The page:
Surprise! Blocked.

What are ‘terfs’, why are they opposed by trans activists and liberal / ‘intersectional’ feminists, and which side should I be on?

This thread made a few people angry. It was criticised as an ‘abstract philosophical debate’.

[Originally posted on Twitter, 13 June 2018 – slightly edited]

Surprise! Blocked, essentially for rejecting this definition of the word ‘woman’.

“A woman is anyone who says they are a woman.”

Apparently this makes me a terf, and expressing my view on this is an appalling act of violence, which means it is okay to punch me, always.

But I am not a terf – why? Terf is a derogatory term for a radical feminist. If it’s not derogatory, it’s redundant. Terf is also inaccurate; I prefer merf, or Male Exclusionary Radical Feminist. All males are excluded from radical feminism. For once it is not about us.

But I’m not a merf, either. I am male, and so I can’t be a radical feminist, but only an ally. 

I would’ve thought all males can be allies, should they choose.

Liberal feminism? I’m done with that, thanks.

Over the last few days I have become increasingly convinced that liberal feminism is, ultimately, toxic. This is because I dared to ask ‘Why are people claiming it’s okay to punch terfs?’. And honestly, I still don’t get that.

It looks to me as though rad fems acknowledge biological sex, but want to liberate all humans from an oppressive gender system. Lib fems want to extend the oppressive gender system but erase the concept of biological sex.

Lib feminism is convenient for male humans who don’t hate female humans. They abhor the patriarchy and blame it on ‘men’. But by declaring themselves ‘women’, they can avoid responsibility for doing anything about it.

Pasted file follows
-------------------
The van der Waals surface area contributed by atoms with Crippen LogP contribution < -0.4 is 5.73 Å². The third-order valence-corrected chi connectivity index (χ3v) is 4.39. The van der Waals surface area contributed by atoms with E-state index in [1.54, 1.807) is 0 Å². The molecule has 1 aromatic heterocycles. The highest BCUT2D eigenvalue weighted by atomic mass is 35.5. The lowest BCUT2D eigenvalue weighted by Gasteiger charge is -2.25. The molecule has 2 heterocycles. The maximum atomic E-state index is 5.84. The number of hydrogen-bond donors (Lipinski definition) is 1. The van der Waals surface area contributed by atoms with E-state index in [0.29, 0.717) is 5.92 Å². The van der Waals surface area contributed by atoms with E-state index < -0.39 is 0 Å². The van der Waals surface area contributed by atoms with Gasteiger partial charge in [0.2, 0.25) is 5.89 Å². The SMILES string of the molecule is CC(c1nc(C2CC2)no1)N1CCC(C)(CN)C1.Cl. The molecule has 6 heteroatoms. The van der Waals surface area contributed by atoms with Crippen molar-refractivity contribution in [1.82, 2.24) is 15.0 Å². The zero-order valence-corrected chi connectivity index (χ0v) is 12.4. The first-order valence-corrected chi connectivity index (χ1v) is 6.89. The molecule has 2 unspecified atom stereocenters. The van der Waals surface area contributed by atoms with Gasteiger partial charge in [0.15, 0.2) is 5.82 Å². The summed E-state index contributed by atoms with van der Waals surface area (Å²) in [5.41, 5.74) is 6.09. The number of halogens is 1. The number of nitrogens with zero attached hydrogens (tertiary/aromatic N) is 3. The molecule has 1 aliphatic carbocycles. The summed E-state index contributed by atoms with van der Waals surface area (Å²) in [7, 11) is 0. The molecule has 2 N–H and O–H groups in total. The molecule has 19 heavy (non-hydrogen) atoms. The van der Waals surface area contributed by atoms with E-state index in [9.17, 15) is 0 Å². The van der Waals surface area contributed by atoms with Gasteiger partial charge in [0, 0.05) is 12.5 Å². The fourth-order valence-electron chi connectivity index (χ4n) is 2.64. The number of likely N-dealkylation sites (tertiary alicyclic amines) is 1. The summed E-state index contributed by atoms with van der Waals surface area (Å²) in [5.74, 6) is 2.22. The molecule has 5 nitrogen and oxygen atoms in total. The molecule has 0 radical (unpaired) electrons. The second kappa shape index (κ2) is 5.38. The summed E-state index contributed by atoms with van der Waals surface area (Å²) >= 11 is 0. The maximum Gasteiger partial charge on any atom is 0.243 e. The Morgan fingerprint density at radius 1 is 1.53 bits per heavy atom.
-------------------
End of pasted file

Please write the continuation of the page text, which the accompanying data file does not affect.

This is problematic.

Lib feminism is convenient for female humans too, because it is no threat to the patriarchy, and is inclusive of male humans. No need to face those scary fuckers down.

This is understandable, but it will not lead to liberation from the patriarchy.

Rad feminism is inconvenient for everyone. It is a true threat to the patriarchy. 

However, it is problematic because  it does not concern itself with the rights of non-female humans – particularly ‘men’. This tends to upset them – particularly ‘men’.

Radical feminism is also problematic because some of its most famous proponents have made statements that many humans find very offensive. Frequently, this offensiveness is gratuitous, and distracts people from the point being made – if there is one.

There is no question that many humans feel deeply threatened, in various ways, by rad feminism, and / or by its proponents.

Rad feminism aims to destroy the gender system. Gender is one component of individual human identity. Thus, rad feminism can be perceived as a threat to our individual sense of who we are as humans.

If there are no more ‘men’ to oppress ‘women’, no gender system at all, and no patriarchy, how will people relate to one another, and especially, how will male humans relate to female ones?

When there are no genders…

I will not be a man. There will be no such thing as men. I will not be a woman. There will be no such thing as women. I will not be non-binary. There will be no such thing non-binary.